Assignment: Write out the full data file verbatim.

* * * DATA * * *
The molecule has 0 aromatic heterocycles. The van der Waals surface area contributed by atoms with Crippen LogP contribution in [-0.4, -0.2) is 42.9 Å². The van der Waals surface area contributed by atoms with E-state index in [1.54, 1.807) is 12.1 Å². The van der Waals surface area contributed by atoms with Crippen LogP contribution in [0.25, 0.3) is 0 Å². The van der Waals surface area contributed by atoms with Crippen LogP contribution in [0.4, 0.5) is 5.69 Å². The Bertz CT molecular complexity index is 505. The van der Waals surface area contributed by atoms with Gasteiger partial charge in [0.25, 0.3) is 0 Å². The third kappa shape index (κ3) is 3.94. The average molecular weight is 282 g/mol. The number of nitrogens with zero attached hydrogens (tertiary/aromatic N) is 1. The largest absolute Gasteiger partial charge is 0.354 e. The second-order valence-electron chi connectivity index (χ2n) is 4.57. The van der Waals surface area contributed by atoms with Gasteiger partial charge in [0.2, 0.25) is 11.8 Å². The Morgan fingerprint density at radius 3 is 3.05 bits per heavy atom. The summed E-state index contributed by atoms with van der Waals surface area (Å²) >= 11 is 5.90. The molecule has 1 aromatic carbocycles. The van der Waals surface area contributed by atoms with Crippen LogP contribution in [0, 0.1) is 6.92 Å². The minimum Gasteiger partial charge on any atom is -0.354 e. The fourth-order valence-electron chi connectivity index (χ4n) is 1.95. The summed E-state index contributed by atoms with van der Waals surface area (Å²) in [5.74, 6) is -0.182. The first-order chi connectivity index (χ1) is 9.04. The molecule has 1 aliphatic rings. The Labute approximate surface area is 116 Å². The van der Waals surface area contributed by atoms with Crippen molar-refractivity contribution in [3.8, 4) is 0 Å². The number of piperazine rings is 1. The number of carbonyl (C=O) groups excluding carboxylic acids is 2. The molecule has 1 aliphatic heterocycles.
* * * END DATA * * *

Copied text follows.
The molecule has 0 aromatic heterocycles. The van der Waals surface area contributed by atoms with Crippen LogP contribution in [-0.4, -0.2) is 42.9 Å². The van der Waals surface area contributed by atoms with E-state index in [1.54, 1.807) is 12.1 Å². The van der Waals surface area contributed by atoms with Crippen LogP contribution in [0.25, 0.3) is 0 Å². The van der Waals surface area contributed by atoms with Crippen LogP contribution in [0.4, 0.5) is 5.69 Å². The Bertz CT molecular complexity index is 505. The van der Waals surface area contributed by atoms with Gasteiger partial charge in [0.25, 0.3) is 0 Å². The third kappa shape index (κ3) is 3.94. The average molecular weight is 282 g/mol. The number of nitrogens with zero attached hydrogens (tertiary/aromatic N) is 1. The largest absolute Gasteiger partial charge is 0.354 e. The second-order valence-electron chi connectivity index (χ2n) is 4.57. The van der Waals surface area contributed by atoms with Gasteiger partial charge in [0.2, 0.25) is 11.8 Å². The Morgan fingerprint density at radius 3 is 3.05 bits per heavy atom. The summed E-state index contributed by atoms with van der Waals surface area (Å²) >= 11 is 5.90. The molecule has 1 aromatic carbocycles. The van der Waals surface area contributed by atoms with Crippen LogP contribution in [0, 0.1) is 6.92 Å². The minimum Gasteiger partial charge on any atom is -0.354 e. The fourth-order valence-electron chi connectivity index (χ4n) is 1.95. The summed E-state index contributed by atoms with van der Waals surface area (Å²) in [5.74, 6) is -0.182. The first-order chi connectivity index (χ1) is 9.04. The molecule has 1 aliphatic rings. The Labute approximate surface area is 116 Å². The van der Waals surface area contributed by atoms with Crippen molar-refractivity contribution in [3.8, 4) is 0 Å². The number of piperazine rings is 1. The number of carbonyl (C=O) groups excluding carboxylic acids is 2. The molecule has 1 aliphatic heterocycles.